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Hipster hatred

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Friday, Aug 1, 2008

Rob Walker and PSFK both point to this Adbusters article about hipsters. You’ll be shocked to hear that the author of the article, Douglas Haddow, doesn’t approve of them.


An artificial appropriation of different styles from different eras, the hipster represents the end of Western civilization – a culture lost in the superficiality of its past and unable to create any new meaning. Not only is it unsustainable, it is suicidal. While previous youth movements have challenged the dysfunction and decadence of their elders, today we have the “hipster” – a youth subculture that mirrors the doomed shallowness of mainstream society.


I’ve done my share of hipster bashing on this blog, because the word offers a shorthand way of referring to a nebulous but nonetheless nefarious phenomenon that is related to emptying out progressive and transgressive and subversive movements in culture of their power. Whenever something countercultural gets cooking, a squad of arrivistes appears to forcibly reintegrate the breakaway sect into the prevailing commercial culture, reducing any political intentions expressed into fashion statements by mouthing them vacuously or directly contradicting the upshot of the politics with the way they practice their everyday life. But like yuppie and poseur, the term hipster has exhausted itself, and now it’s hipper to proudly proclaim you are a hipster then it is to pretend you aren’t one. That is to say, the term at this point yields semantic arguments rather than social critique, as Dan Gould at PSFK noted in linking to the Adbusters piece.


As the excerpt above makes clear, Haddow doesn’t see hipsters as parasitical arrivistes but as the people who now make up the ersatz counter-cultural movements from the start. And he regards them as harbingers of the end of creativity. “The hipster represents the end of Western civilization – a culture so detached and disconnected that it has stopped giving birth to anything new.” This is because hipsters allegedly are ecumenical in their appropriations from culture and don’t subscribe to traditional notions of authenticity.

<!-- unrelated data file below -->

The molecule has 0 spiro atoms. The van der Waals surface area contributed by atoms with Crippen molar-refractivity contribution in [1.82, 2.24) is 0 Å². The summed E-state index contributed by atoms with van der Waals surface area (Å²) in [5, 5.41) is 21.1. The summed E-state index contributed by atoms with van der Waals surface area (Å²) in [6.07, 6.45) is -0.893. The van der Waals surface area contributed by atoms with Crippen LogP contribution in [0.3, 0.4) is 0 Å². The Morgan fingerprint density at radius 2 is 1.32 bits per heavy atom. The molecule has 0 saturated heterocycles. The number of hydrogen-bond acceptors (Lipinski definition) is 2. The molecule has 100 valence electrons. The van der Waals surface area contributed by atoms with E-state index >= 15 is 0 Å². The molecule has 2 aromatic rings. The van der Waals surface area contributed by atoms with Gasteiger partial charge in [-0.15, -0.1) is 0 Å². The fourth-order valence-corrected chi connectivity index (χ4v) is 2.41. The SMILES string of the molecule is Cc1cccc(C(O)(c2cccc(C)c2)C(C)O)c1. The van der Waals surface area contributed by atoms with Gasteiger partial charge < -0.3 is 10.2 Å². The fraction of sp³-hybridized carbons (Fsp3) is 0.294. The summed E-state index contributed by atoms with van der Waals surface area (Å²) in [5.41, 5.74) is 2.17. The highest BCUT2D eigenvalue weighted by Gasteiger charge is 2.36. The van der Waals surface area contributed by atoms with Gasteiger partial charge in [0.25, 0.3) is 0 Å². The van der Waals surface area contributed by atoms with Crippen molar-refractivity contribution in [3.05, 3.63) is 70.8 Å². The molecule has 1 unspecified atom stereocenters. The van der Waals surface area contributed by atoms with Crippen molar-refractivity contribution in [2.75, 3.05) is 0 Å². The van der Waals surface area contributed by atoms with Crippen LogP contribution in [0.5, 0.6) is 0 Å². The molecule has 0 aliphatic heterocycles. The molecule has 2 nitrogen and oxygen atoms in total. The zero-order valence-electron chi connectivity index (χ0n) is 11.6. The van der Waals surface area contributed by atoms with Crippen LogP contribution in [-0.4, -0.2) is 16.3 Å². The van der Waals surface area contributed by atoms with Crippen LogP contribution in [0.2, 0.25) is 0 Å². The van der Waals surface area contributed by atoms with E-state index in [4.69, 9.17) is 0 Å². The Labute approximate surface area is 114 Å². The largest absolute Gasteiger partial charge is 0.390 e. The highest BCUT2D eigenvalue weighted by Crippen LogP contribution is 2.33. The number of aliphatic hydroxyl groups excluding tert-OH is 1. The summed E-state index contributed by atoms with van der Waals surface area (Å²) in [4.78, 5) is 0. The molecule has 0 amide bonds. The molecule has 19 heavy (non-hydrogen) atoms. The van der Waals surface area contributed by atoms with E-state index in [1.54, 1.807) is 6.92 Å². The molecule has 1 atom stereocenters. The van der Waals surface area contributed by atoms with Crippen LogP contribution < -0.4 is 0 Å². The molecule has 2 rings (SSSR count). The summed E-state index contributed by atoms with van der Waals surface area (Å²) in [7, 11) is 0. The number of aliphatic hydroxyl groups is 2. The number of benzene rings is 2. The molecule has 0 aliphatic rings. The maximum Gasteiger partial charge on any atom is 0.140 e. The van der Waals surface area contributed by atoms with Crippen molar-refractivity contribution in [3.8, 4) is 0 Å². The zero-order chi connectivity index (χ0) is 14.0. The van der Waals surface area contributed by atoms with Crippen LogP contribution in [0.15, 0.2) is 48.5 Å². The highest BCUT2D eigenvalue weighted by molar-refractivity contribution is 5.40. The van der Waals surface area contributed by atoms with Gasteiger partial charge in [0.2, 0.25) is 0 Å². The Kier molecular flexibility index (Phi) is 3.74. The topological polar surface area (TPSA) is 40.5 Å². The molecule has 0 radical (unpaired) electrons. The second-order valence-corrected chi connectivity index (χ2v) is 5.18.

Hipsterdom is the first “counterculture” to be born under the advertising industry’s microscope, leaving it open to constant manipulation but also forcing its participants to continually shift their interests and affiliations. Less a subculture, the hipster is a consumer group – using their capital to purchase empty authenticity and rebellion. But the moment a trend, band, sound, style or feeling gains too much exposure, it is suddenly looked upon with disdain. Hipsters cannot afford to maintain any cultural loyalties or affiliations for fear they will lose relevance.



The aggressiveness of advertising forces hipsters into aggressive countermoves, quick shifts in allegiance to avoid seeming like marketing’s dupes. Eventually, collaborating with the forces of marketing, or conceiving of yourself as a brand, becomes an even more sophisticated strategy for evading marketing’s manipulation. Becoming collaborators becomes a kind of advanced subversive strategy. It seems unfair to blame hipsters for this when the degree to which life has become media saturated has made marketing that much harder to escape. Hipsterism is a symptom of a larger cultural disease.

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